Keys to a Malaysian footballer surviving a hectic schedule
Over the past week or so, it has been all-too common to hear Malaysia Super League (MSL) coaches lament the current schedule, which forces them to focus more on recovery than on line-ups and tactics.
That will remain the case until the international break at the end of August.
What a player needs varies and it's for us, conditioning coaches, to determine what suits them best
While coaches have vented, for football writers it’s a seemingly endless routine of match preview, match report, post-match stories and repeat, along with, of course, the occasional off-field drama Malaysian football never ceases to provide.
The reasons for the congestion are plentiful and stretch back to exhibition matches against Tottenham Hotspurs and Liverpool last year, plus some unplayable weather conditions due to the haze.
The Malaysian national team also faces its fair share of player fatigue as the next call-up comes immediately after this gruelling period.
Malaysia national team fitness coach Reuben Jude Balraj says recovery time is critical and how much a player requires depends on their age, physical condition, gender and climate. A player’s weight should also be monitored daily
Reuben, who started in football with Malacca back in 2004, was Kelantan fitness coach during their domestic treble season in 2012 and was working under B. Satiananthan at ATM before joining the national team in July, 2014.
“What a player needs varies and it's for us, conditioning coaches, to determine what suits them best,” Reuben told FourFourTwo.
"For example, the routines we implemented during my time at Kelantan and ATM were different. The fixture list was also tight then, so the training load was low as we placed importance on recovery and injury-prevention exercises
“Moral was high because we were winning, thus the psychological aspects were covered.
“The pool of players at ATM were older so training intensity had to be reduced and we had to individualise more. The players were given off days in between games to recover.”
While Reuben is no longer involved in club football, he stresses recovery is still crucial at international level.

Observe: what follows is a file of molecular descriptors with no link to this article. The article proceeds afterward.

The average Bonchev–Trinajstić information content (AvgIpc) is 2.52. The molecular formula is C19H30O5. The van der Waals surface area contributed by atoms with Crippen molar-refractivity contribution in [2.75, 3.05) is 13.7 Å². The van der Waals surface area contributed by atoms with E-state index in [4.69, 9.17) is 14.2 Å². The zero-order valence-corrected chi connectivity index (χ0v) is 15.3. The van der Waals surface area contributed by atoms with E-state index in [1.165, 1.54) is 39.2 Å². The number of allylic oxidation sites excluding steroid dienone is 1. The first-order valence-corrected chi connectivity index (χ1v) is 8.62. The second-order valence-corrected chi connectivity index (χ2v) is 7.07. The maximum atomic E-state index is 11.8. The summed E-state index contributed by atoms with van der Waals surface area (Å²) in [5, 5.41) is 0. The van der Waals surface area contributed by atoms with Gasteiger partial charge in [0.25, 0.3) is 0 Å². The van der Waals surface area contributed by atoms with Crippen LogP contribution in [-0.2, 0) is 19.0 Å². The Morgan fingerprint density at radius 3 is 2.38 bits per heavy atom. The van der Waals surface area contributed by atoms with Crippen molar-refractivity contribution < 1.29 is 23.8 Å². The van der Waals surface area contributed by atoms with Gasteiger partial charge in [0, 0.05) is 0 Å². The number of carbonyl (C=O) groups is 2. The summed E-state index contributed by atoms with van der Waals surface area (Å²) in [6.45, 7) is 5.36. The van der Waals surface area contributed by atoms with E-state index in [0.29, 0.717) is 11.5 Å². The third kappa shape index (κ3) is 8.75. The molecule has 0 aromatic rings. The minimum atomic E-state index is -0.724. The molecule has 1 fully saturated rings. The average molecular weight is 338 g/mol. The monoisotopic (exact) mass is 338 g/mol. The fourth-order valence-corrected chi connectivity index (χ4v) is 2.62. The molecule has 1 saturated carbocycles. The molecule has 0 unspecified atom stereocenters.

“A lot of that still applies to the national team, but there are additional elements. There is a bigger pool of players to monitor and they are from different clubs ... we monitor how much playing time they've had in order to set the right programmes when the players are in for national duty,” he said.
“A ‘wellness’ assessment is done when the players report in and continues daily. This includes question and answer sessions on injuries, pain, mental and emotional well-being. “We also need to take note of the rate of perceived exertion (RPE) for each session completed to assess how the players respond to training load and adjust it accordingly.
“With the international calendar also tight during competitive periods, recovery is a key aspect of my duties now too.”
Reuben’s Five Tips for Recovery
Rehydration – “A player can lose more than two per cent of their body weight and it is not something good. Water lost must be replenished fast.”
Active Rest – “This is where stretching, pool sessions and light aerobic work come into play. Aerobic work of 60 per cent effort with more concentric than eccentric muscle actions.”
Passive Rest – “Seven-to-nine hours of sleep is ideal. Too much sleep can slow down the central nervous system, while too little is not good either.”
Ice bath & Massages – “Ice baths help the healing process as it constricts blood vessels, flushes waste products and reduces swelling and tissue breakdown. Massages increase blood flow without muscle activity.”
Psychological Strategies – “Relaxation is important and recovery is not just about the physical aspects. A hectic schedule can also be mentally taxing.”
Nutrition – “It’s best to load back on the carbohydrates and protein through proper food intake within 30 minutes after the game.”